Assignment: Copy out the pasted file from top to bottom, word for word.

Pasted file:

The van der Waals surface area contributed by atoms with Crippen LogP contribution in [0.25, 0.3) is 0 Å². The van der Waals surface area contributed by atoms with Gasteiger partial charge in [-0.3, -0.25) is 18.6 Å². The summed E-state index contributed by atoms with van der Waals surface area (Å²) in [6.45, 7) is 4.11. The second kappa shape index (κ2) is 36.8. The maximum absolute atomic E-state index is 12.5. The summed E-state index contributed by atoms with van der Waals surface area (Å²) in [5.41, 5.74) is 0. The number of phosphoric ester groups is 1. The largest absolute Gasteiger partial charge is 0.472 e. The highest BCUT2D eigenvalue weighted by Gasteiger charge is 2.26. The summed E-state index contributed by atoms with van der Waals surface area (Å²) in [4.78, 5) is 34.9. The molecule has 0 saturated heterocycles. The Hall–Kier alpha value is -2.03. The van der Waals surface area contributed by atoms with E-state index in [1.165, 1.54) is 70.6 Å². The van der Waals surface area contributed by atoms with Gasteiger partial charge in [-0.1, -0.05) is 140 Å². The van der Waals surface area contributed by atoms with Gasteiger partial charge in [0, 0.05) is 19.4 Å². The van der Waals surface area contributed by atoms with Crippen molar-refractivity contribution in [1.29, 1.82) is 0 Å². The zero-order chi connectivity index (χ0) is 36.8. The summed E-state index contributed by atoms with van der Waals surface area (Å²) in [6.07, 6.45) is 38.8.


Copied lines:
The van der Waals surface area contributed by atoms with Crippen LogP contribution in [0.25, 0.3) is 0 Å². The van der Waals surface area contributed by atoms with Gasteiger partial charge in [-0.3, -0.25) is 18.6 Å². The summed E-state index contributed by atoms with van der Waals surface area (Å²) in [6.45, 7) is 4.11. The second kappa shape index (κ2) is 36.8. The maximum absolute atomic E-state index is 12.5. The summed E-state index contributed by atoms with van der Waals surface area (Å²) in [5.41, 5.74) is 0. The number of phosphoric ester groups is 1. The largest absolute Gasteiger partial charge is 0.472 e. The highest BCUT2D eigenvalue weighted by Gasteiger charge is 2.26. The summed E-state index contributed by atoms with van der Waals surface area (Å²) in [4.78, 5) is 34.9. The molecule has 0 saturated heterocycles. The Hall–Kier alpha value is -2.03. The van der Waals surface area contributed by atoms with E-state index in [1.165, 1.54) is 70.6 Å². The van der Waals surface area contributed by atoms with Gasteiger partial charge in [-0.1, -0.05) is 140 Å². The van der Waals surface area contributed by atoms with Gasteiger partial charge in [0, 0.05) is 19.4 Å². The van der Waals surface area contributed by atoms with Crippen molar-refractivity contribution in [1.29, 1.82) is 0 Å². The zero-order chi connectivity index (χ0) is 36.8. The summed E-state index contributed by atoms with van der Waals surface area (Å²) in [6.07, 6.45) is 38.8.